Forint Rises to Five-Month High as Hungary Economic Growth Beats Estimates
The forint rose to the strongest in a week as data showed Hungary’s economy expanded more than economists forecast and the country’s central bank pledged to take steps to help boost lending.
Hungary’s currency appreciated as much as 1.4 percent and traded 0.4 percent higher at 290.67 per euro by 5 p.m. in Budapest, the highest closing level since Feb. 8. The jump extended the forint’s rally this year to 8.3 percent, the most among all currencies tracked by Bloomberg. The benchmark BUX Index (BUX) rallied 0.5 percent to 19,132.49, as OTP Bank Nyrt. (OTP), Hungary’s largest lender, rose 2.4 percent.
Gross domestic product increased 1.4 percent from a year earlier, the statistics office in Budapest said today in a preliminary estimate. The median forecast of 16 economists in a Bloomberg survey was for a 0.9 percent rise. The central bank announced a two-year collateralized credit facility, a universal mortgage bond purchase plan and the expansion of the range of eligible collateral to help commercial banks boost lending.
“The announcement is positive for Hungarian markets,” Zoltan Arokszallasi and Orsolya Nyeste, Budapest-based economists at Erste Group Bank AG, wrote in an e-mailed report on the central bank statement. “The new tools should decrease the current liquidity constraints in the banking sector.”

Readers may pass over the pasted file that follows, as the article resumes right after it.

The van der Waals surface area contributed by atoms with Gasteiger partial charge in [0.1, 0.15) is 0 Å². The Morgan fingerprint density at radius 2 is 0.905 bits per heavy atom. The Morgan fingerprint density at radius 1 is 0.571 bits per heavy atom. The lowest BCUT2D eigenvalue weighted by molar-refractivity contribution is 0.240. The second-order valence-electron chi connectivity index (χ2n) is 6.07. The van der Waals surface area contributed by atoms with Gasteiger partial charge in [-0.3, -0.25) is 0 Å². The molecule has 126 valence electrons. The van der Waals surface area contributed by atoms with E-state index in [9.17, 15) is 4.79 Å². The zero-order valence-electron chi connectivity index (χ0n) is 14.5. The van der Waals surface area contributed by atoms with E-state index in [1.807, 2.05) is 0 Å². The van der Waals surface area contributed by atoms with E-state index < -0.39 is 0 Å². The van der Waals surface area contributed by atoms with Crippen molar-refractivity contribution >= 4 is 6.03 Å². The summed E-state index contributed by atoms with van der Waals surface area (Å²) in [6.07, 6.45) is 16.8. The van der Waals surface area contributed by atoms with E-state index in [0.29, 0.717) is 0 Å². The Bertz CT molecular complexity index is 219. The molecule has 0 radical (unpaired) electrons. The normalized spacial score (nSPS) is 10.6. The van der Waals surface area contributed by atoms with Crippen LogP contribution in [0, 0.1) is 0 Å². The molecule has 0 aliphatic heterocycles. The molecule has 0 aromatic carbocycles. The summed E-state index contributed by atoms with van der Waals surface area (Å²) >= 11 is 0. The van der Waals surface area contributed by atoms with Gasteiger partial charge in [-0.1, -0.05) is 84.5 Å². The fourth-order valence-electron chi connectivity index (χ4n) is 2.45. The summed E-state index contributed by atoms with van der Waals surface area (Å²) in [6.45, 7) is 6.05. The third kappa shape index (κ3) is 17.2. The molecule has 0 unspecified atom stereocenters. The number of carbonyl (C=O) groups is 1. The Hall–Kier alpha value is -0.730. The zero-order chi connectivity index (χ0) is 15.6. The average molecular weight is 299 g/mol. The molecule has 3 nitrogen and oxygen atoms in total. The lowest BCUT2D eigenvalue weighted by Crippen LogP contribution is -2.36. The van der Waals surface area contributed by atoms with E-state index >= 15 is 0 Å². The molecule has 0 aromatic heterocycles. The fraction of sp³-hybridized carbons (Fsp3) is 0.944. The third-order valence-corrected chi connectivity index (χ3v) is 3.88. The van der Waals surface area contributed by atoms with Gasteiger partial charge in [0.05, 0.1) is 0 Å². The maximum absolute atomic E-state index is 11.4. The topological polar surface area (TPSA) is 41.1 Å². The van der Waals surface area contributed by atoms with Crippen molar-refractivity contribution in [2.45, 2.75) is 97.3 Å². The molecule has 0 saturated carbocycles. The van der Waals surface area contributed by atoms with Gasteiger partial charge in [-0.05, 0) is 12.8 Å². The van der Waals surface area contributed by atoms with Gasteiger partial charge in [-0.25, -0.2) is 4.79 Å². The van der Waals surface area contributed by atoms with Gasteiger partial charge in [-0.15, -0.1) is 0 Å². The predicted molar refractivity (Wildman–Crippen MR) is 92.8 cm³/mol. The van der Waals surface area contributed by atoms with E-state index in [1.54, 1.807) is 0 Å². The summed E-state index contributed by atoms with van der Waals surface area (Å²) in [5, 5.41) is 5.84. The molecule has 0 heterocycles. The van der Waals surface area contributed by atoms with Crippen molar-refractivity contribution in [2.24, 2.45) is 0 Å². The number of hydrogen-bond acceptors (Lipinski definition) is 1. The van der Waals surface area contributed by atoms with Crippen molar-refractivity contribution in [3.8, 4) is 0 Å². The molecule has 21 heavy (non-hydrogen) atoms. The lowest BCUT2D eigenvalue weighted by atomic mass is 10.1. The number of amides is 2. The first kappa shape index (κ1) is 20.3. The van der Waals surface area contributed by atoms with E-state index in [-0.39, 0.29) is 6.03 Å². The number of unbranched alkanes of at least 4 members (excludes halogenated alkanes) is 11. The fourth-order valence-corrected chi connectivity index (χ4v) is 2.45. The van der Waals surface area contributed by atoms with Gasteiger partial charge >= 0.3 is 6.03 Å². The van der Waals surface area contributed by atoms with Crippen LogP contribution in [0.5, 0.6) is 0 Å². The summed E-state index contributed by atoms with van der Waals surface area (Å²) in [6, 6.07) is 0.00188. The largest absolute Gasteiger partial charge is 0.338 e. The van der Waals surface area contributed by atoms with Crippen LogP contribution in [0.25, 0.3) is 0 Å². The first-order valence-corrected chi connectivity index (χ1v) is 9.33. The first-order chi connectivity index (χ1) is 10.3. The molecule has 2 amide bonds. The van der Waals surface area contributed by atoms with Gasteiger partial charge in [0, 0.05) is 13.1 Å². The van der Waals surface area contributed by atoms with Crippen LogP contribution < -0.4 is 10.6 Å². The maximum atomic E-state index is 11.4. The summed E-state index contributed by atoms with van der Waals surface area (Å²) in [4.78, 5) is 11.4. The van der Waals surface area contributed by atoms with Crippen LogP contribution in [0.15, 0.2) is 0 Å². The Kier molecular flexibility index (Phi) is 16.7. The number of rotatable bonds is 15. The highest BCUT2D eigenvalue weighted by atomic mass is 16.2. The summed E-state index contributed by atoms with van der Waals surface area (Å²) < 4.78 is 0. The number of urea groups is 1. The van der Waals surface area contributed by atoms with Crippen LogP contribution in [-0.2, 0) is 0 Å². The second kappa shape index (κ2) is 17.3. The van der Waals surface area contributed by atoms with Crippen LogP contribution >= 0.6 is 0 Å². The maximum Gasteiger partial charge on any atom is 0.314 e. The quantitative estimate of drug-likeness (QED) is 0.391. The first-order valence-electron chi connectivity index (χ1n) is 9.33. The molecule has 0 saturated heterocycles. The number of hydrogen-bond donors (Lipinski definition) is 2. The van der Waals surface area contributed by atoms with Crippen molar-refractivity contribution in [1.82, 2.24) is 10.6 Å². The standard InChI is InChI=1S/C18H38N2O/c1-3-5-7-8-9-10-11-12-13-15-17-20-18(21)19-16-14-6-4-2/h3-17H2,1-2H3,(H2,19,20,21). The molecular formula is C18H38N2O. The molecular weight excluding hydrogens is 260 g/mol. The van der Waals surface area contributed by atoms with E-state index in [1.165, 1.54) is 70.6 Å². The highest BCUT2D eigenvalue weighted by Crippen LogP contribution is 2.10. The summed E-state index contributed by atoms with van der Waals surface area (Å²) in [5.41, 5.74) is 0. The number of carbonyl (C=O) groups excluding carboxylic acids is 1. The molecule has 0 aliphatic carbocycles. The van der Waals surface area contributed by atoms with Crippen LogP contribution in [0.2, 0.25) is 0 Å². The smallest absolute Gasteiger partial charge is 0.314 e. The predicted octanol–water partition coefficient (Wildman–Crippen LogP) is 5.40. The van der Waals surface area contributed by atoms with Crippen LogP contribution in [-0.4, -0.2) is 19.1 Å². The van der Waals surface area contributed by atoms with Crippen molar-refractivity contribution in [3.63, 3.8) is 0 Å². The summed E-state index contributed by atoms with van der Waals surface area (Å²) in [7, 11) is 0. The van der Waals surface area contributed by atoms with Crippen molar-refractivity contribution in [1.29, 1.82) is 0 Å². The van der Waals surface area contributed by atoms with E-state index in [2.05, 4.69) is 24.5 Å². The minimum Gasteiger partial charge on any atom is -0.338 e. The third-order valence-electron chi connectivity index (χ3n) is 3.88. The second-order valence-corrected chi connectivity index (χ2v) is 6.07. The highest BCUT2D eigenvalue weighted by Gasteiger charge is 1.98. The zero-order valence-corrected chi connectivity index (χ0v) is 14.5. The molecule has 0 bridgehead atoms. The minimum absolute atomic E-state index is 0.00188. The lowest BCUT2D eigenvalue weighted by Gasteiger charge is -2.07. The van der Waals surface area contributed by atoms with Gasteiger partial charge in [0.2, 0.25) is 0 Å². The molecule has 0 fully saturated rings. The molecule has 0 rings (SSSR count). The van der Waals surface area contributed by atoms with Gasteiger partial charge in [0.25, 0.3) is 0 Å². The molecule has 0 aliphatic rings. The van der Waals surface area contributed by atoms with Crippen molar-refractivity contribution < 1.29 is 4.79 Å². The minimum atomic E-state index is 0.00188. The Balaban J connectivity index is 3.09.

China’s announcement “certainly” had a positive impact on Hungarian markets, Felix Herrmann, a Frankfurt-based economist at DZ Bank AG, said in an e-mailed response to questions. “Better-than-expected GDP figures in Hungary might also be a trigger” for the rally in the forint, he said.
The government’s benchmark 10-year bonds rallied, cutting yields 25 basis points to 8.448 percent.
Hungarian markets pared gains as concern that European officials will delay Greece’s second bailout tempered optimism the euro area debt crisis will be resolved.
“The strong GDP data is positive, but doesn’t answer the challenges still facing the Hungarian economy,” Attila Gyurcsik, a Budapest-based equities analyst at Concorde Securities, said by telephone.
Hungary, the European Union’s most indebted eastern member, wants to reduce government debt yields to a sustainable level by striking a deal on an International Monetary Fund bailout, clearing the way to sell Eurobonds, Economy Ministry State Secretary Zoltan Csefalvay said yesterday in an interview in Budapest. The government’s “primary target” is to reduce yields to less than 7 percent, Csefalvay said.
“The previous mortgage bond purchase program established during 2010 was not able to substantially change the picture of contraction in mortgage lending by banks,” Janos Samu, another analyst at Concorde wrote in a report. “We do not think this one would be a game-changer either.”
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